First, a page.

SecureRF and Intel deliver future-proof FPGA security

September 28, 2017

SecureRF and Intel deliver future-proof FPGA security

SecureRF and Intel have collaborated to provide engineers with quantum-resistant authentication and data protection solutions for Intel FPGA-based IoT projects. The first security toolkit, available now, addresses Intel's DE10-Nano development board, a platform aimed at developers who require design flexibility, performance, and expanded I/O options when creating their IoT applications. To ease implementation, SecureRF is providing a complete SDK and has authored an article on authenticating remote devices with a Cyclone V System-on-Chip (SoC) FPGA

Intel FPGA-SoC devices are suited for a host of functions, including acting as an IoT gateway that can authenticate and control hundreds of remote endpoints. Low-resource endpoints, often running on 8- or 16-bit processors, limit the options for strong security that must also run on an IoT gateway.  Legacy security methods such as ECC can be computationally too expensive. SecureRF’s security toolkit includes the Ironwood Key Agreement Protocol (Ironwood KAP) and the Walnut Digital Signature Algorithm (WalnutDSA), which are designed to run on the smallest processors. Based on Group Theoretic Cryptography methods, SecureRF’s solutions are up to 60 times more efficient than ECC, consume up to 140 times less energy, and are quantum-resistant to all known attacks.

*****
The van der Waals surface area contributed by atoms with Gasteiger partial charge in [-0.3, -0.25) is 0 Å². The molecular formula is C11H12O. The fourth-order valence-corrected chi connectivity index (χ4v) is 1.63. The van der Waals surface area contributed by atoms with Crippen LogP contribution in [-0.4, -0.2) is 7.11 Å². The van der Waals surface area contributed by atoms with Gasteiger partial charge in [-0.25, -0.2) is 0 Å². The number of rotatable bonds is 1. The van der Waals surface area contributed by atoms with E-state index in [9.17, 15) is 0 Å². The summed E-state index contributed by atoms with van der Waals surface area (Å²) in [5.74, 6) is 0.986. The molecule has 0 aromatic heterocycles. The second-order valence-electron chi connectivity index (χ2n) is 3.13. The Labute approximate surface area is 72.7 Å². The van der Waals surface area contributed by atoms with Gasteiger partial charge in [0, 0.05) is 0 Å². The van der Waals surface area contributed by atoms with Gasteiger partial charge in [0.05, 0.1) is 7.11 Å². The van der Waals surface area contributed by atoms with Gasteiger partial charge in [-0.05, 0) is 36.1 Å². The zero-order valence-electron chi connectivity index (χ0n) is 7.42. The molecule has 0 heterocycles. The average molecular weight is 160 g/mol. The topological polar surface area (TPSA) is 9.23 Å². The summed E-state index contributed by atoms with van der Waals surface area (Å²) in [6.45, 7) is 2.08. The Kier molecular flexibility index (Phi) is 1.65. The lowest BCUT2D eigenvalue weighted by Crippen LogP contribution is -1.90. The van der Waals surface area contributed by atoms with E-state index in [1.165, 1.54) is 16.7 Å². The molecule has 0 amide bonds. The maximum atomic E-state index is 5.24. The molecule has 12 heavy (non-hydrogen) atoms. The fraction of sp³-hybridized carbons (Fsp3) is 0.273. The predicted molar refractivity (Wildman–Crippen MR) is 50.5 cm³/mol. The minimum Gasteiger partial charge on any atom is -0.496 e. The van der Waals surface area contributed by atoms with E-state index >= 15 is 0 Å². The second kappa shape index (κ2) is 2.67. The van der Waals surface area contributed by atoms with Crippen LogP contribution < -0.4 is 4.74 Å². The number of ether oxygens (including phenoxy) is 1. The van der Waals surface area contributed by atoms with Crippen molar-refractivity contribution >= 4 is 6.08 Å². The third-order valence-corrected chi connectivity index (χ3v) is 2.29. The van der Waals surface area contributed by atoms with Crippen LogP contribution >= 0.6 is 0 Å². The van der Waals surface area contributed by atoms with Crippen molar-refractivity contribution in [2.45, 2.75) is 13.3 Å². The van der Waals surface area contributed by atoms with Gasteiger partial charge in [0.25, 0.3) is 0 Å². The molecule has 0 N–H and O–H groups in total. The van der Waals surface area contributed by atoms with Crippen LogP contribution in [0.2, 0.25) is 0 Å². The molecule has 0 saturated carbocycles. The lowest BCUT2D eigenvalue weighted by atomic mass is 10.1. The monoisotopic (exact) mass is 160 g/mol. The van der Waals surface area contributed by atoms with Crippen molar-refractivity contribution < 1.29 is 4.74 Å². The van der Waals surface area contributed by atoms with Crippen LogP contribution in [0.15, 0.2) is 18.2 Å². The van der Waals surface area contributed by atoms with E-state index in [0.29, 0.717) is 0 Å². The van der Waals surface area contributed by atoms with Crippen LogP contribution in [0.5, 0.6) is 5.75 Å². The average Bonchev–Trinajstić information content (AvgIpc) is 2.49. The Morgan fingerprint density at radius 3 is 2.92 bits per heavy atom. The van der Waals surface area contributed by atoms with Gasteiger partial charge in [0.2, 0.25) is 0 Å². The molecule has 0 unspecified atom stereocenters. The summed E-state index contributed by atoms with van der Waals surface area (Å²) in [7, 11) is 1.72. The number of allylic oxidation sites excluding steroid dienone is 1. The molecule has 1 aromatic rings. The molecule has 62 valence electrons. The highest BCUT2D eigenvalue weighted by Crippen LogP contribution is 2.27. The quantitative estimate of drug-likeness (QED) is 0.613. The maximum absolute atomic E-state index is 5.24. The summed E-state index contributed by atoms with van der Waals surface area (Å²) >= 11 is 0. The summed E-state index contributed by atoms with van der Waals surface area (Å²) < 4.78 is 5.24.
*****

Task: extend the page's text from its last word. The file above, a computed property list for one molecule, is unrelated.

Developers can download an SD card image of SecureRF’s security tools from its Security Toolkit webpage. The image includes WalnutDSA and Ironwood, as well as three separate demonstrations showing the operation of the signature algorithm and the key agreement protocol. Ironwood enables two endpoints to generate a shared secret over an open channel, while WalnutDSA lets one device generate a document that can be verified by another device. Both methods are implemented partially in software on the Intel Cyclone V’s ARM Cortex-A9 and partially in the FPGA’s fabric. All the compute-intensive routines are executed in hardware, for better performance.